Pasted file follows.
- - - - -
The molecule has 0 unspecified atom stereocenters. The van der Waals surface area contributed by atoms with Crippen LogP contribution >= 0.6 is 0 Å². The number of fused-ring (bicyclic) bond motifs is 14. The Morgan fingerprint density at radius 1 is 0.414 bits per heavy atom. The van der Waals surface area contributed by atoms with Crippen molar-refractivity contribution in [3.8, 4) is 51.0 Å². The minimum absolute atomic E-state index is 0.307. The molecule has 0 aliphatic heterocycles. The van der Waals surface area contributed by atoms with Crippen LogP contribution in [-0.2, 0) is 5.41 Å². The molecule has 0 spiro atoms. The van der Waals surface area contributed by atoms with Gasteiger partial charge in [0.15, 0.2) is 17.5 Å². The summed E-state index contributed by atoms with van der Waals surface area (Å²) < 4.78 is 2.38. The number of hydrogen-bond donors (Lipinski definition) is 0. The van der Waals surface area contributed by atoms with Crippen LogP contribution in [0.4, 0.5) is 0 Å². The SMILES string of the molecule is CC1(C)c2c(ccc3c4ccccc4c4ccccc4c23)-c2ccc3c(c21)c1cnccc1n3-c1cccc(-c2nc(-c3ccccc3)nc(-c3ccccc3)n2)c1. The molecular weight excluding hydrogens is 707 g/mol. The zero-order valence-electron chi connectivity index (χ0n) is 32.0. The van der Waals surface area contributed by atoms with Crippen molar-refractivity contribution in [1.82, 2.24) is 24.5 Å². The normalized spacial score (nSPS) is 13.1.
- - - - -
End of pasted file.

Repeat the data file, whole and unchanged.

The molecule has 0 unspecified atom stereocenters. The van der Waals surface area contributed by atoms with Crippen LogP contribution >= 0.6 is 0 Å². The number of fused-ring (bicyclic) bond motifs is 14. The Morgan fingerprint density at radius 1 is 0.414 bits per heavy atom. The van der Waals surface area contributed by atoms with Crippen molar-refractivity contribution in [3.8, 4) is 51.0 Å². The minimum absolute atomic E-state index is 0.307. The molecule has 0 aliphatic heterocycles. The van der Waals surface area contributed by atoms with Crippen LogP contribution in [-0.2, 0) is 5.41 Å². The molecule has 0 spiro atoms. The van der Waals surface area contributed by atoms with Gasteiger partial charge in [0.15, 0.2) is 17.5 Å². The summed E-state index contributed by atoms with van der Waals surface area (Å²) < 4.78 is 2.38. The number of hydrogen-bond donors (Lipinski definition) is 0. The van der Waals surface area contributed by atoms with Crippen LogP contribution in [0.4, 0.5) is 0 Å². The SMILES string of the molecule is CC1(C)c2c(ccc3c4ccccc4c4ccccc4c23)-c2ccc3c(c21)c1cnccc1n3-c1cccc(-c2nc(-c3ccccc3)nc(-c3ccccc3)n2)c1. The molecular weight excluding hydrogens is 707 g/mol. The zero-order valence-electron chi connectivity index (χ0n) is 32.0. The van der Waals surface area contributed by atoms with Crippen molar-refractivity contribution in [1.82, 2.24) is 24.5 Å². The normalized spacial score (nSPS) is 13.1.